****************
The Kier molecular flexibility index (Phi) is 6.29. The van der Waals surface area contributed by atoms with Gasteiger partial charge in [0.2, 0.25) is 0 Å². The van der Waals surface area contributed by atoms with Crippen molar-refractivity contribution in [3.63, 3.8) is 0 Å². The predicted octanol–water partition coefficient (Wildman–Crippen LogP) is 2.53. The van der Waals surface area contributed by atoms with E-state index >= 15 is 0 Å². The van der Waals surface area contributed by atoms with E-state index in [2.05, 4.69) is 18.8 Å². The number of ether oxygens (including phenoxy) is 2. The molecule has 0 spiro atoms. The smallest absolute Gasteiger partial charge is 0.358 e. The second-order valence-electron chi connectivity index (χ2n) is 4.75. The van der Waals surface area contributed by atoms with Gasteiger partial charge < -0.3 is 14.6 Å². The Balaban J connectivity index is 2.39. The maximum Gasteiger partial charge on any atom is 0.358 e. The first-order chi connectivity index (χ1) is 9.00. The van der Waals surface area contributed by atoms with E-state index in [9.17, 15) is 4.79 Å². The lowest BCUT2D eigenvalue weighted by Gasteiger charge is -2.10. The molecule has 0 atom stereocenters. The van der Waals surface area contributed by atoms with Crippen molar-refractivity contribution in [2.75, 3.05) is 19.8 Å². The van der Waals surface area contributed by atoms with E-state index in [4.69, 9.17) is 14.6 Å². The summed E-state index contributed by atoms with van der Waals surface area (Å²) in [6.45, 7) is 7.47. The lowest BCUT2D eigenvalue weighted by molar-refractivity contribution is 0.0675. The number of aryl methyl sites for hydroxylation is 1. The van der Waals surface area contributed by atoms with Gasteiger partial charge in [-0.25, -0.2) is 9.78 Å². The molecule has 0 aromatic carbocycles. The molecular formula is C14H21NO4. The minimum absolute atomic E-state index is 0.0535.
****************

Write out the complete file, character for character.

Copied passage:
The Kier molecular flexibility index (Phi) is 6.29. The van der Waals surface area contributed by atoms with Gasteiger partial charge in [0.2, 0.25) is 0 Å². The van der Waals surface area contributed by atoms with Crippen molar-refractivity contribution in [3.63, 3.8) is 0 Å². The predicted octanol–water partition coefficient (Wildman–Crippen LogP) is 2.53. The van der Waals surface area contributed by atoms with E-state index >= 15 is 0 Å². The van der Waals surface area contributed by atoms with E-state index in [2.05, 4.69) is 18.8 Å². The number of ether oxygens (including phenoxy) is 2. The molecule has 0 spiro atoms. The smallest absolute Gasteiger partial charge is 0.358 e. The second-order valence-electron chi connectivity index (χ2n) is 4.75. The van der Waals surface area contributed by atoms with Gasteiger partial charge < -0.3 is 14.6 Å². The Balaban J connectivity index is 2.39. The maximum Gasteiger partial charge on any atom is 0.358 e. The first-order chi connectivity index (χ1) is 9.00. The van der Waals surface area contributed by atoms with E-state index in [9.17, 15) is 4.79 Å². The lowest BCUT2D eigenvalue weighted by Gasteiger charge is -2.10. The molecule has 0 atom stereocenters. The van der Waals surface area contributed by atoms with Crippen molar-refractivity contribution in [2.75, 3.05) is 19.8 Å². The van der Waals surface area contributed by atoms with E-state index in [4.69, 9.17) is 14.6 Å². The summed E-state index contributed by atoms with van der Waals surface area (Å²) in [6.45, 7) is 7.47. The lowest BCUT2D eigenvalue weighted by molar-refractivity contribution is 0.0675. The number of aryl methyl sites for hydroxylation is 1. The van der Waals surface area contributed by atoms with Gasteiger partial charge in [-0.25, -0.2) is 9.78 Å². The molecule has 0 aromatic carbocycles. The molecular formula is C14H21NO4. The minimum absolute atomic E-state index is 0.0535.